Don Armstrong: Be Like Mike

Like a lot of you, I have spent quite a bit of time watching shows during the COVID-19 pandemic. I recently watched The Last Dance series on ESPN, which profiled the domination and greatness of the Chicago Bulls and Michael Jordan decades ago. Stay with me, as I will get to my point and how this ties into the healthcare technology management (HTM) world.

During The Last Dance, they played the 1992 commercial “Be Like Mike.” While I enjoyed remembering the commercial, I thought to myself “I can’t be like Mike” because I am not good at basketball. But then, it sunk in. What the commercial was actually saying is you could be the best at what you do—whatever that is—if you are committed, dedicated and have opportunity. So the point of this is: Are you working hard to be the best HTM professional you could be?

I asked myself this question, and I was a bit disappointed and a little proud at the same time. I have certainly had periods of time when I really dedicated myself to my profession, but when I started out in my career at 22, I was a bit apathetic about the whole idea of growing. As I grew a little older and gained some perspective, I realized that being a biomedical equipment technician was my career and not simply “my job.” So, why not try to be the best I could be at being a BMET? In 2006, I got certified as a CBET. Over the following decade, I went on to get my bachelor’s degree and CHTM Certification. It all took a while, and I certainly wish I would have started a little earlier.

So, back to my original question. Are you doing what you can to be the best biomed, to “be like Mike?”

In the times we are living right now, it would seem to be the perfect time to evaluate where you are in your career and ask yourself: What can I do to grow to be the best HTM professional I could be? I think about how Michael Jordan become the best. He did not make his high school varsity team until he was a junior. But MJ worked extra hard, trained and practiced, conditioned and studied his opponents. He became the most prepared, conditioned, and talented athlete of his time. There is no reason you or I can’t be that as a biomed.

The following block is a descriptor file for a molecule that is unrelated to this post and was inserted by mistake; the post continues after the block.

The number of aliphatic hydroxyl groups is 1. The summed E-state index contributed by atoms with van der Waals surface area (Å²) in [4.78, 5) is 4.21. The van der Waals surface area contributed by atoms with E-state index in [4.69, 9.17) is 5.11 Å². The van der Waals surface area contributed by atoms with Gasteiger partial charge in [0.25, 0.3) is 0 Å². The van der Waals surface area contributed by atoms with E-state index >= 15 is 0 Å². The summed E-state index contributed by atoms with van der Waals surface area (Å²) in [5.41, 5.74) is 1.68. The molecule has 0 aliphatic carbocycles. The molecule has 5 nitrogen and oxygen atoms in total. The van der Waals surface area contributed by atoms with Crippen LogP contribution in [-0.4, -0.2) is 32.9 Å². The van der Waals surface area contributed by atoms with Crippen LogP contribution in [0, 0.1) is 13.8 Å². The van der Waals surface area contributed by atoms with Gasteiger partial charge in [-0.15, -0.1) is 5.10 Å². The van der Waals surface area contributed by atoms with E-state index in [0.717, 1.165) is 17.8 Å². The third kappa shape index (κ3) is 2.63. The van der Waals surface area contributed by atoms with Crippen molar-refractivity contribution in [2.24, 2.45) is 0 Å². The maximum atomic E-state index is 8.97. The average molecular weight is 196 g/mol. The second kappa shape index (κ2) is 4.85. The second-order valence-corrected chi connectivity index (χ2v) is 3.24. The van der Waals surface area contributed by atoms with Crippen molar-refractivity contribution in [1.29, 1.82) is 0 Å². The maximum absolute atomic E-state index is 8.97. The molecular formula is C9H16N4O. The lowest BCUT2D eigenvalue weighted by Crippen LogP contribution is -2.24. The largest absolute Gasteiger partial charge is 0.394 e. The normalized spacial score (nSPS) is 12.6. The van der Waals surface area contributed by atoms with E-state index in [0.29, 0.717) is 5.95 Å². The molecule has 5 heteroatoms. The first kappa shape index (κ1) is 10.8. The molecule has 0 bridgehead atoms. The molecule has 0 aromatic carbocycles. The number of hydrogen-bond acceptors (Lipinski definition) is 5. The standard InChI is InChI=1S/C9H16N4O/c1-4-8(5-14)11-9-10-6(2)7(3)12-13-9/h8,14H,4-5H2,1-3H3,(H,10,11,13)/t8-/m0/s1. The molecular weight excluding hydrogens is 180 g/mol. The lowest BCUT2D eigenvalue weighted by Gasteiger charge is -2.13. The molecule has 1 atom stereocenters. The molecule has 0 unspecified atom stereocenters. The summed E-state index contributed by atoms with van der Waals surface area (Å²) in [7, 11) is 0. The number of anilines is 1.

Here are my strategies:

  • Get certified, whether that’s CBET, CHTM, CRES or the new CABT. The process of studying and planning for the exam can light a fire within you and you may find a new passion for our field. The process of planning for and ultimately passing the exam pushed me to further my career.
  • Achieve a higher degree. If you are looking to achieve a director or higher role, a degree (bachelor’s, MBA) is the way to go.
  • Take a stretch role in your organization. Ask you manager or supervisor what you could do to be an extra help, such as being a quality or PM lead. There are always opportunities in your department.
  • Volunteer for your local or national biomed association, as this is a great way to keep up on new trends in the industry. It is also a great way to network with your fellow biomeds.
  • Attend conferences whenever possible. Webinars are also a great way to stay connected and also to learn new techniques, expand your vision, and to grow as an HTM professional.
  • Subscribe to the publications that interest you.
  • Keep your resume up to date and consider having a professional resume writer take a look.
  • Write about your experience. Blogs are a great way to start. Ask you manager or supervisor if you could write a monthly report or newsletter for your department.
  • Present a topic you care about to your department, or at a conference. This is a great way to expand your skills and to be recognized within our profession.

There are several other way to work on being the best HTM you could be. Carving your own path is sometimes the best and most rewarding way. There is no reason you can’t be the best biomed that you can be. So, get to work and enjoy the process!

Don Armstrong, CBET, CHTM, is a biomedical equipment technician in Vero Beach, FL.

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